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Temporary Homeless Safe Parking Project Gets the Green Light

Inyo Mono Advocates for Community Action (IMACA) have found a suitable location to implement a Safe Parking Project in response to Governor Gavin Newsom’s executive order, which requires counties and cities to provide suitable shelter for the state’s homeless population.


Individuals experiencing homelessness will now be permitted to park in front of the old Kmart building next to Taco Bell. There will be portable toilets and sanitation stations on site to ensure that those staying in the old Kmart parking lot are practicing the recommended sanitation guidelines provided by the California Department of Public Health.


Since the state of emergency was declared by Governor Newsom on March 19, 2020, both IMACA and Inyo County have been scrambling to find a suitable location to shelter the homeless.


According to Assistant Director of Inyo County Health and Human Services, Meaghan McCamman, the county played a supporting role in helping IMACA find a suitable location to shelter the homeless. “IMACA has looked for a long time for a suitable spot. We need to have social distancing available for the vulnerable populations if we are to fully reopen the economy. This is an IMACA project. When the governor put aside 150 million dollars to help shelter the homeless, IMACA, which acts as the Continuum of Care in the area was the recipient of some of those funds. The county has acted in a supporting role,” McCamman said.


McCamman emphasized that the Safe Parking Zone will not be permanent. “This is an emergency parking situation. This is not a long-term situation. I know the Continuum of Care is looking for a long-term situation, but the lease is set to expire with the lifting of the declared emergency,” McCamman said.

The lifting of the state of emergency would come from Inyo County Public Health Officer, Dr. James Richardson.


There is a big difference between IMACA’s Safe Parking Project that was set to be implemented at the Bishop Church of the Nazarene and the Safe Parking Project that will be instituted in the old Kmart parking space. Homeless people residing in their cars were only permitted to stay at the Church of the Nazarene from 7 p.m. to 7 a.m. Now, the homeless who stay in the old Kmart parking lot, must stay in the parking lot unless they are performing essential business.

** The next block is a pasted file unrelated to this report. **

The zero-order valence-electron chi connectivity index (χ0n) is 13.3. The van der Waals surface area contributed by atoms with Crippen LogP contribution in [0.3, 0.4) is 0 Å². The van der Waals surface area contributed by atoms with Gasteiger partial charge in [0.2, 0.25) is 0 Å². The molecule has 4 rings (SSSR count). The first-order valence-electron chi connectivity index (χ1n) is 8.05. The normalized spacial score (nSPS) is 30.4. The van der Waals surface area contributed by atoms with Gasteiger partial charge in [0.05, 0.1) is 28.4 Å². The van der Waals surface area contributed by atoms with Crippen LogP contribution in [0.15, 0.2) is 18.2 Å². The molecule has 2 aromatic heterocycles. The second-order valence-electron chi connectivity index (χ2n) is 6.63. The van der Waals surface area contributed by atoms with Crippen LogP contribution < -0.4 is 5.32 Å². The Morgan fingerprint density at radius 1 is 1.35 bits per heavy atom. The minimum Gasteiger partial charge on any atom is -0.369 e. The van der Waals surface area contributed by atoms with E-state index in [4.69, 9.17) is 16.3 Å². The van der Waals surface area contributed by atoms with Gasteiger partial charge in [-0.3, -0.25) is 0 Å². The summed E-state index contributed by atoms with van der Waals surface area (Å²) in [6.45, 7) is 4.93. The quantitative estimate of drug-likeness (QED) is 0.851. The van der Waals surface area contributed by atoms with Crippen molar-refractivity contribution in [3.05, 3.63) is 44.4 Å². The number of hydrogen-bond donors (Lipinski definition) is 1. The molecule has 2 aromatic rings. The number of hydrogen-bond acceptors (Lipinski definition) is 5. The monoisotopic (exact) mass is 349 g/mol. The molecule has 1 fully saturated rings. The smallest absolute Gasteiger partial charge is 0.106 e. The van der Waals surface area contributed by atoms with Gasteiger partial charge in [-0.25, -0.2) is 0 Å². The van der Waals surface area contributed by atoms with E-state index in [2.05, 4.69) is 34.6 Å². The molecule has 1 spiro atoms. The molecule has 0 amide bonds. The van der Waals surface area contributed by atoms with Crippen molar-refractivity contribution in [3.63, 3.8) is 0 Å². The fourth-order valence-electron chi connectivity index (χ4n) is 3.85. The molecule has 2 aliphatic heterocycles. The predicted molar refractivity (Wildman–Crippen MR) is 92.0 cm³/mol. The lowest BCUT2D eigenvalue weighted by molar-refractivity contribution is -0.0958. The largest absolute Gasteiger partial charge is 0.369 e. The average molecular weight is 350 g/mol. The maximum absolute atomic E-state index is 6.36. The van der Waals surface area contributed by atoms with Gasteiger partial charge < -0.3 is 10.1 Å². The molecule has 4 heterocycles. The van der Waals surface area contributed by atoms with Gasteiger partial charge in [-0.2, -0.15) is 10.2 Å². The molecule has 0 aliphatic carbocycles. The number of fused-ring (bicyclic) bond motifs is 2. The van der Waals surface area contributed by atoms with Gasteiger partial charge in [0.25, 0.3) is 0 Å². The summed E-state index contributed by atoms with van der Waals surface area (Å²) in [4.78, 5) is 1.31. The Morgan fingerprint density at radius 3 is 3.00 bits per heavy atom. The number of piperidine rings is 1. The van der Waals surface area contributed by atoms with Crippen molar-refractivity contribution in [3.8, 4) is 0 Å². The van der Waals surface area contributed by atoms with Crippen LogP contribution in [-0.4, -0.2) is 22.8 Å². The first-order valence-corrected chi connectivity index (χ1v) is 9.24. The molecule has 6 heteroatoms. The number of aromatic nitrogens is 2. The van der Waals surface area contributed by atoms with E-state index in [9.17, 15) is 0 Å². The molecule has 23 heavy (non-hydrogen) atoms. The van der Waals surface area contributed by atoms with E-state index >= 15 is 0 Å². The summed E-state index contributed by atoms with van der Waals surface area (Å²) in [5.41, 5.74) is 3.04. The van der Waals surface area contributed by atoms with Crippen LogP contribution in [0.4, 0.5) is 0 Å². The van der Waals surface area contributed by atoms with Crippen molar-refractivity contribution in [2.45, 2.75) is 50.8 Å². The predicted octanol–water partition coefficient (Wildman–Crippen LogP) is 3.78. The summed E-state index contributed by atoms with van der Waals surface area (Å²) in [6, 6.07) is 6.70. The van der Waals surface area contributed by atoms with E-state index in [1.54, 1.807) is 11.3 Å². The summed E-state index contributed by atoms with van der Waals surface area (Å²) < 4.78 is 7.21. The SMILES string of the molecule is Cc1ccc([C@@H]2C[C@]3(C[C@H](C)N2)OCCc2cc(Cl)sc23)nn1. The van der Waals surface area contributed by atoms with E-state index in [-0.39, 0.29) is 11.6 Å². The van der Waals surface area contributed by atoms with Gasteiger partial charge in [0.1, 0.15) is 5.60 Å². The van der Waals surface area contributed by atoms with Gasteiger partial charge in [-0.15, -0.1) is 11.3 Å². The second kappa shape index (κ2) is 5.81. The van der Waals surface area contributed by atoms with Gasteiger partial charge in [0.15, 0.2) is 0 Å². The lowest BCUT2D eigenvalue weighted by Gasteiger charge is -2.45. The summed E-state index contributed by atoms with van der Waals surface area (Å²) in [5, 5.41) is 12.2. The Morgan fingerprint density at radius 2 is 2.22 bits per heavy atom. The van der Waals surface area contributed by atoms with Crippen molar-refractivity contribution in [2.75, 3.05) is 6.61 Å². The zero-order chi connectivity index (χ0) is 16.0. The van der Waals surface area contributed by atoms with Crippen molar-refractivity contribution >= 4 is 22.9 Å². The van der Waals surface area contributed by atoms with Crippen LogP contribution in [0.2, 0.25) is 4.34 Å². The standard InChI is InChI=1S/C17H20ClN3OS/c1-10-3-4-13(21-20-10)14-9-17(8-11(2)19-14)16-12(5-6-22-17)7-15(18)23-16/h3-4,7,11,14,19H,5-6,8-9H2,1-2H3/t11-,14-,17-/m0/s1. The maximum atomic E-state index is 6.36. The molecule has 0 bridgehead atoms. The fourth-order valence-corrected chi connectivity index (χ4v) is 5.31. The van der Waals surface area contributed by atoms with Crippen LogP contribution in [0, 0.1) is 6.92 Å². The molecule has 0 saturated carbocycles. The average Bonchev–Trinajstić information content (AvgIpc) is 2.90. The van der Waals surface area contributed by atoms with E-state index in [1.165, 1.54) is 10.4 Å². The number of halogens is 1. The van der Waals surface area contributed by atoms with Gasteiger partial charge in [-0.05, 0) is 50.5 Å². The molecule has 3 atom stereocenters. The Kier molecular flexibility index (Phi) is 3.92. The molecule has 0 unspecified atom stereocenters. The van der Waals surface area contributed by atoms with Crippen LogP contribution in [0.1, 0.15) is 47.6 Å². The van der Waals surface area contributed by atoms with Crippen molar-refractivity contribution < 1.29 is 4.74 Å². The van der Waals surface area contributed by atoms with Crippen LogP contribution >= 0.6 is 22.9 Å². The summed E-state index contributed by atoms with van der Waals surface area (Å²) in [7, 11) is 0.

Housing and Planning Director for IMACA, Larry Emerson, said, “There is shelter in place order, and people parking at the lot are expected to stay there unless they are conducting essential business or if they recreating outside while maintaining social distance.”


Emerson says the parking lot will be patrolled by law enforcement along with IMACA staff. “Yes they [law enforcement] will be present. Additionally, IMACA will have 24-hour monitoring for the spot on site,” Emerson remarked.


There is also no limit to the amount of people who can park near the old Kmart building. The only requirement is that those staying in their vehicles must practice physical distancing. “There is no limit to the number of parking spots. We will expand and contract in order to maintain a safe social distance for those who don’t have a home to go to,” Emerson said.


The Church of the Nazarene Safe Parking Project which was being discussed before the pandemic allowed for up to fifteen vehicles to be on site.


According to the Housing and Planning Director, the number of portable bathrooms and sanitation stations will depend on the amount of people who are staying in the old Kmart parking lot. “This will be driven by how many folks we have using the parking lot. We are starting out with two standard portable restrooms and one wheelchair accessible restroom. Sanitation facilities will be available as well.” Emerson remarked.


With the latest decision to move to “phase two” of reopening society, Governor Newsom has said that local municipalities may be able to open quicker depending on whether or not they meet certain criteria. McCamman said multiple times to KIBS/KBOV News that one of those requirements is finding suitable shelter for the homeless. “The timing right now is really perfect. Local jurisdictions now have more flexibility, which allows them to move faster than the state. Having safe space available for the homeless is a part of the reopening process,” McCamman remarked.


The City of Bishop gave the green light to both the county and IMACA to use the old Kmart parking lot to shelter those without a place to go. Mayor Laura Smith, gave the okay on the plan, and said that if anything goes wrong, Bishop will have the authority to discontinue the Safe Parking Project. “The city has received input on the plan, and I signed off on it. This project is not in lieu of the Church of the Nazarene project. This is only temporary during the emergency declaration. As soon as this period is over, the project is done. Also, if there is any problem and the city does not want it anymore, then it is done,” Smith said.


Because of the declared state of emergency, citizens of the public do not have the opportunity to appeal the Safe Parking Project at the old Kmart parking lot.